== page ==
BACKLIT Gallery meets Nottingham Writers' Studio

Wayne Burrows
Mon 9 Apr, 2018

When writing and visual arts meet, magic can happen. Renowned Nottingham artist Wayne Burrows explains more:

Backlit Gallery and Nottingham Writers’ Studio recently joined forces to organise An Introduction to Art-Writing, a series of workshops led by Wayne Burrows aiming to bring together all those in Nottingham with an interest in the connections and overlaps between writing and visual art in the city. Art-writing is probably most familiar in the form of exhibition reviews and essays on particular artists’ work, and while we are certainly covering that in our workshops, there are plenty of other possibilities and approaches worth exploring. With that in mind, here are a few things that have been finding their way onto our reading and viewing lists this year:

Holly Slingsby: Knotted Mass II

 Documenting a 2016 performance by the artist Holly Slingsby, in which audiences played a kind of Chinese Whispers game with short texts and images involving women and hair, Knotted Mass II works as a poetic meditation on tales that range from Biblical and Medieval to decidedly contemporary, and from Lady Godiva and Rapunzel to Britney Spears.  In the contextual essay by Beth Bramich that accompanies the work here, the project is considered as a ‘look book’ of miracles: “Shuffling her deck of deities, [Slingsby] recreates and remixes religious iconographies with myths and legends – a rejection, subtle yet subversive, of fixed meanings.”


Sophie Jung: Come Fresh Hell or Fresh High Water

 Sophie Jung is an artist whose work typically combines sculptures made from found objects with text and live performances. Her Thusly residency in Nottingham earlier this year saw her map out her own free-associative storytelling in a series of animated drawings that evolved on film in real time as she spun her tales through audio headphones, while Come Fresh Hell or Fresh High Water at Blain/Southern drew on everything from the darkly cautionary childrens’ poems of Heinrich Hoffmann’s Struwwellpeter to Garfield cartoons and the Schnitzelbangg traditions of storytelling jesters in Basel, Switzerland, to explore a wide range of contemporary political issues in surreal, oblique and often surprisingly affecting ways.


Hexus Press

 Founded in 2015 by the writers Thogdin Ripley and Philippa Snow, Hexus has so far issued two issues of their lavishly produced “small-run print journal placed somewhere between the boundary of experimental fiction, art writing and visual art practice, with a focus firmly on horror”, featuring visual and written contributions from Penny Slinger, Lucy Brady and George Grosz, among others. They ventured into book publishing last year with Gary J Shipley’s extraordinary, incantatory fiction Warewolff!  in which the contemporary world is both observed and distorted by the feral Lovecraftian consciousness of the book’s own shape-shifting narrator. The more unsettling and uncategorisable the better seems to be the Hexus ethos. http://hexusjournal.bigcartel....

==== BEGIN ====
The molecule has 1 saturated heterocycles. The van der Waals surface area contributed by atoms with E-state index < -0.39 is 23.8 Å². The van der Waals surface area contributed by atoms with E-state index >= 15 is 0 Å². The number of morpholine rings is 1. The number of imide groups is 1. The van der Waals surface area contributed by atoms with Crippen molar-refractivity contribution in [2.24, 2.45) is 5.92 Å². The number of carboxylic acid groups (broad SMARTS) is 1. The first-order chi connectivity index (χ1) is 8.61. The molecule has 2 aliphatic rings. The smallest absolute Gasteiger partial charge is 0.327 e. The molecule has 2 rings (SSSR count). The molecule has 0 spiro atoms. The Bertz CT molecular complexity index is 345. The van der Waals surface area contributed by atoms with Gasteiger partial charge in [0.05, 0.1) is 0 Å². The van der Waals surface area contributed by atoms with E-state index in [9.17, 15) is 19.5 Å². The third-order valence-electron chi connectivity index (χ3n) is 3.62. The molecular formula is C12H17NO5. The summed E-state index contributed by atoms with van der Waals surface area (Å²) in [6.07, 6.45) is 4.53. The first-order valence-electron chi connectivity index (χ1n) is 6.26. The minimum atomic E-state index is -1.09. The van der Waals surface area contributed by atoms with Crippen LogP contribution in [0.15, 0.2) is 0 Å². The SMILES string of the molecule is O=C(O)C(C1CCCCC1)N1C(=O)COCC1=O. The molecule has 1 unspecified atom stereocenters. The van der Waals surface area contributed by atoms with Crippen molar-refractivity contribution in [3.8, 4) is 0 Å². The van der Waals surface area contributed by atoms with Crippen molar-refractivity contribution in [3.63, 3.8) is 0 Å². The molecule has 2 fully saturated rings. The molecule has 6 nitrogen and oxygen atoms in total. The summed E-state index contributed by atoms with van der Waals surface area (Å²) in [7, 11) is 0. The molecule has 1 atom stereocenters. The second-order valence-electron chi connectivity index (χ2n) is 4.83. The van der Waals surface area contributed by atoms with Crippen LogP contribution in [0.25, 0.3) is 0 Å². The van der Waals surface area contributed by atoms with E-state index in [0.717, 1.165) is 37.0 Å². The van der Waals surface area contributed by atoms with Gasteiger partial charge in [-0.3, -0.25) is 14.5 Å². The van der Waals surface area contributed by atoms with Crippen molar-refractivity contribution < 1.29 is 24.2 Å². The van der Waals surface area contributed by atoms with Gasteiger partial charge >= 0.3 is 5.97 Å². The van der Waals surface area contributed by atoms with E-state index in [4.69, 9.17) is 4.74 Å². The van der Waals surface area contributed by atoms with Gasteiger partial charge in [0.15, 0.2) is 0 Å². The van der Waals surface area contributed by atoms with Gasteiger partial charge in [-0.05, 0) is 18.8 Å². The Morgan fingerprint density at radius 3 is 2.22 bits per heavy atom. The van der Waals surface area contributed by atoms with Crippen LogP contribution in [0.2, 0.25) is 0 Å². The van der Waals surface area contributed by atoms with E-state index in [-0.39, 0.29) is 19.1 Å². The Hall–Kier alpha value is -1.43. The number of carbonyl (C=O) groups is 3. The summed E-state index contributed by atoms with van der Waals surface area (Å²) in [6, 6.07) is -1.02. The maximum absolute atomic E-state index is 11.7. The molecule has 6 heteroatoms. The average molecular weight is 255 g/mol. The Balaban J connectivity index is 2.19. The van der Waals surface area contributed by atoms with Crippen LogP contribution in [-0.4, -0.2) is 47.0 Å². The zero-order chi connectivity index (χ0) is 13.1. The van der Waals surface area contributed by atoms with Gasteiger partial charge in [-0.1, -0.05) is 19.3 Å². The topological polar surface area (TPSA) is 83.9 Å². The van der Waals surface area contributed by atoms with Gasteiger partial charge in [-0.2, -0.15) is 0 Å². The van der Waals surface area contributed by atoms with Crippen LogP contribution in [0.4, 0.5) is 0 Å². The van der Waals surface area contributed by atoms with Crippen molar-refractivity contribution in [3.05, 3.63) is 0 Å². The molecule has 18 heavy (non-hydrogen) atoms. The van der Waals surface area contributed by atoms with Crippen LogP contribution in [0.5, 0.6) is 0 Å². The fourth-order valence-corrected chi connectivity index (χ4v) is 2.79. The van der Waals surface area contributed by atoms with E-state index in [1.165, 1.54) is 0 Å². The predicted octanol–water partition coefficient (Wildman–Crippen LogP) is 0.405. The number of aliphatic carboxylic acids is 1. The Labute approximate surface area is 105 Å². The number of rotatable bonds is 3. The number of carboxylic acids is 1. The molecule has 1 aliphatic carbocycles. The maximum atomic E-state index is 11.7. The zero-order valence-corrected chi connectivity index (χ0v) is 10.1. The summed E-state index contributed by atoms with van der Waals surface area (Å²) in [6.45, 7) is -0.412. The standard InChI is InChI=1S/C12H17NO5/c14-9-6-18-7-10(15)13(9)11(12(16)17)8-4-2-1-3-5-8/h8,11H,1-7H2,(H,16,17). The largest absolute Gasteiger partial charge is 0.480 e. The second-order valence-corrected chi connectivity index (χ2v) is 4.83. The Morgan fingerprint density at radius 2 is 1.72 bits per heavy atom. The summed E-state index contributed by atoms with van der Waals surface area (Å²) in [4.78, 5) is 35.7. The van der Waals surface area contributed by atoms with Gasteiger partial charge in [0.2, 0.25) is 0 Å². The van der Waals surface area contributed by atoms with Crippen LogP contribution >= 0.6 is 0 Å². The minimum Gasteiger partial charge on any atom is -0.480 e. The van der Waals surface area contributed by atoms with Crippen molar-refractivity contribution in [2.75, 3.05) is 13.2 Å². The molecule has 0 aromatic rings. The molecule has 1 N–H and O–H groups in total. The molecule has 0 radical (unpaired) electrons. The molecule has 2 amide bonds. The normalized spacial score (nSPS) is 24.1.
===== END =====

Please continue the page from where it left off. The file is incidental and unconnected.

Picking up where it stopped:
Shana Moulton & Lucy Stein: Polventon

 The California-based artist Shana Moulton is best known for her ongoing Twin Peaks-inspired Whispering Pines series of films and performances, in which she takes on the persona of her own Everywoman alter-ego, Cynthia, and follows the paths to fulfilment promised by consumerism, new age spirituality and over-the-counter pharmaceuticals. Playing almost like silent films, Moulton’s work takes Cynthia’s quest for enlightenment to some absurdly touching places, and her 2015 residency in Nottingham built a vast hall of projections where she might dance and break into the heavens through a glass ceiling before falling to earth again. Polventon, her 2013 collaboration with Lucy Stein, conjures a peculiar and disarmingly comic atmosphere from the surroundings of a 1930s modernist house overlooking Mother Ivy’s Bay on the Cornish coast, a site named after a white witch.


Paula Roush & Maria Lusitano: Queer Paper Gardens

 A good example of a work in which art criticism becomes art in its own right, Queer Paper Gardens, or The Wildlife of Symbols – a collaboration between the Portuguese artists Paula Roush & Maria Lusitano – explores the history of collage through the work of its female practitioners, from Mary Delany’s scientifically precise cut-paper botanical illustrations of the 1700s to Valentine Penrose’s surrealist Dons De Feminines made in 1951. The beautifully produced five volume publication borrows its format from a 1934 edition of Max Ernst’s collage novel Une Semaine De Bonte, but uses the artists’ own collaborative photography, collage and drawing to highlight a less familiar path through the history and meaning of the medium itself.


The White Pube

 A blog-based website and curatorial collaboration set up in 2016 by Zarina Muhammad and Gabrielle de la Puente, The White Pube have been redefining what critical writing on art can look like. Their name riffs on the art-world behemoth of The White Cube, and their writing draws on the conventions of casual text speak, emojis, internet distraction and personal anecdote to set out a position whose politics are always front and centre. As they put it themselves: “every review is a personal reaction, and a record of an encounter with an aesthetic experience. we wanna write GOOD ~ have politix ~ n call out the general bullshit that stops a lot of us even wantin 2 go to galleries…”


 An Introduction to Art-Writing is on Saturday April 14 at Primary, 33 Seely Road, Nottingham NG7 1NU, 1 till 4pm. All welcome, no previous experience necessary.


At this session we will explore Melanie Jackson’s Deeper In The Pyramid and further sessions are planned during April and May. Contact Suzanne at Backlit Gallery for more details (

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